And when one set or another died they did so while corrupting whatever files were still left in the buffer. In fact, the S2 and S3 corrupted more files than any other camera, or camera system, I have ever owned. Regardless of CF cards used.

At the time the lure of the S2 through S5 was the idea of getting what might be considered a 12 megapixel camera at a time when there was only one other 12 megapixel camera on the market; the Canon 1D full framer (nearly $7.000). We were paying about $2400 each for S2 cameras that extrapolated 12 megapixels from a six megapixel sensor, used an amateur camera body with a 92% viewfinder, and had raw files that, upon introduction, were only usable in the world's worst raw processing software.

But, hope springs eternal, so we gave it a go when the S3 came out. Bought two. There were two things to like about the newer camera: first, the sensor kind of really had 12 million pixels on it. Half the elements were big ones and half were small ones. The big ones were good for low light while the tiny ones were optimized for highlight detail and the combo provided better dynamic range than many competitors. Second, the camera did away with two sets of batteries and settled on one set of 4 double A batteries instead. It came with a set of metal nickel hydride rechargeable batteries which might get me through a hundred or so images.

I did a lot of work with the S3 cameras but the files never had the detail and ease of processing that I could get from the then competitor, the Nikon D2X. I finally switched to Nikon, which wasn't that difficult as both systems were DX (APS-C) and both systems used Nikon lenses. This was before the magic time when Fuji started making lenses for their mainstream consumer products (Fuji has been a supplier or professional film and video optics for decades, and they have a sterling reputation in that field).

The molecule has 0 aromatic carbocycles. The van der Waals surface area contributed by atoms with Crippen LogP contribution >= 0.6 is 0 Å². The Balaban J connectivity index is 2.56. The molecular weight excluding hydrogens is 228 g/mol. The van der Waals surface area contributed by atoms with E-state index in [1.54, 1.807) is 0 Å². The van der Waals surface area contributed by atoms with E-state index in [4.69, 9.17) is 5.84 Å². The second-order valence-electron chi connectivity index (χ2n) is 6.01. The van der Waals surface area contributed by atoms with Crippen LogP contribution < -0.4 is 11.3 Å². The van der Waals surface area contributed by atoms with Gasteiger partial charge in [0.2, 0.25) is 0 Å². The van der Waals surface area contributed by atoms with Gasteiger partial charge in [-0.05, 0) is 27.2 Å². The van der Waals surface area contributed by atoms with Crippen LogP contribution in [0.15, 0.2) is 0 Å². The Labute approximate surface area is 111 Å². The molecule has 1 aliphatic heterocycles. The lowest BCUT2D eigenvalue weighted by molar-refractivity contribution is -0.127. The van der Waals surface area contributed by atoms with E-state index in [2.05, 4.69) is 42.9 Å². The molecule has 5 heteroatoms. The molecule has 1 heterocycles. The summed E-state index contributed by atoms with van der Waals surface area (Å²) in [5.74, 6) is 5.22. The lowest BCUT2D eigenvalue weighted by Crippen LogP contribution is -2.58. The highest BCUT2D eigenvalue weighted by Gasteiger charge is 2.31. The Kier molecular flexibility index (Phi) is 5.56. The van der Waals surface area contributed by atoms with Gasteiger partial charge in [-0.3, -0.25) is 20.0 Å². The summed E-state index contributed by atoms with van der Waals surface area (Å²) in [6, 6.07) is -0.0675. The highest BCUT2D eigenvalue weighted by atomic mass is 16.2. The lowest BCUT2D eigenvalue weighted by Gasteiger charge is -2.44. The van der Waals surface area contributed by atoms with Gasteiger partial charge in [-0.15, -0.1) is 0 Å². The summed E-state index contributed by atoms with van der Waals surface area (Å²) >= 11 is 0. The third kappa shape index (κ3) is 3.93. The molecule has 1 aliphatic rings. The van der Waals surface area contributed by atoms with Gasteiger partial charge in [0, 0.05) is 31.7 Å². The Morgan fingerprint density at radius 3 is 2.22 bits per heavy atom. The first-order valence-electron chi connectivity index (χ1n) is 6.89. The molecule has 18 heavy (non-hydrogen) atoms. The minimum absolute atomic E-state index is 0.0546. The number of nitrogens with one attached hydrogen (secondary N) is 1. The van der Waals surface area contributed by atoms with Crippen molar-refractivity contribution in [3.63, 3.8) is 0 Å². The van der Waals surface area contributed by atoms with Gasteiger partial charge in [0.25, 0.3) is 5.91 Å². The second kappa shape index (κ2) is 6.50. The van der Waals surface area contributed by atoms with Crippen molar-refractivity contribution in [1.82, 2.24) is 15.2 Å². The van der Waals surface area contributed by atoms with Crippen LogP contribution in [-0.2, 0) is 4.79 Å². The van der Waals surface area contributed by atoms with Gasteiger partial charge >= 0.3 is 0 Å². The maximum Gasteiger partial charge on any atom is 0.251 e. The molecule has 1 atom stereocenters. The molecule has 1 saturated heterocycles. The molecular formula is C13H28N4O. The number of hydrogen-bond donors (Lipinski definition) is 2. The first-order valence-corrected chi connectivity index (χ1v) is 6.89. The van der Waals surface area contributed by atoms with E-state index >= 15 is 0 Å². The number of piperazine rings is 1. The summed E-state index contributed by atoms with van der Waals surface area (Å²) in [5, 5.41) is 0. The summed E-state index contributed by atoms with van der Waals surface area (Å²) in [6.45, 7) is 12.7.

The choice was all about camera bodies. The Nikon blew the Fuji away for handling, speed, battery life and focus. It wasn't a hard decision.

So, that was my early history with Fuji digital cameras but what about now? Now Fuji seems to be the "Gold Standard" for many advanced amateurs, and lots of pros are starting to shoot with them as well. Why not give it a try since I've dragged myself through Panasonic, Olympus, Canon, Nikon, Sony and Samsung in the last eight years......?

I rushed out and bought a Fuji X-100 when it first hit the market and hated it. Passionately hated it. The shutter sounded cheap and frail. The software was half-baked in the first production cycle and the finder was an insult to any Leica user. It went back to the store and I was even happy to pay a re-stocking fee just to get it off my depreciation schedule.

When the X-Pro-1 came out I decided I'd been too harsh on the Fuji cameras and, knowing the solid reputation for their lenses, I read all the reviews of the camera and the new lenses and went to Precision Camera with a checkbook in my hands. I was sold by the incredible marketing. I loved the look of the bodies which was a nod to the Leica cameras I'd used all during the 1990's. We were just coming off some big project and I had the extra cash with which to scratch this Fuji itch.

I played with the camera. Loved the overall feel. But the finder looked blurry. I couldn't find the diopter adjustment, you know, the eyepiece control that comes even on the most basic point and shoot cameras... Right? I asked the sales person. Nope. There was no built-in eyepiece diopter. I would have to order a screw in lens for the finder. Did they have them in stock? No. Could they be ordered and delivered quickly? Maybe in six months.....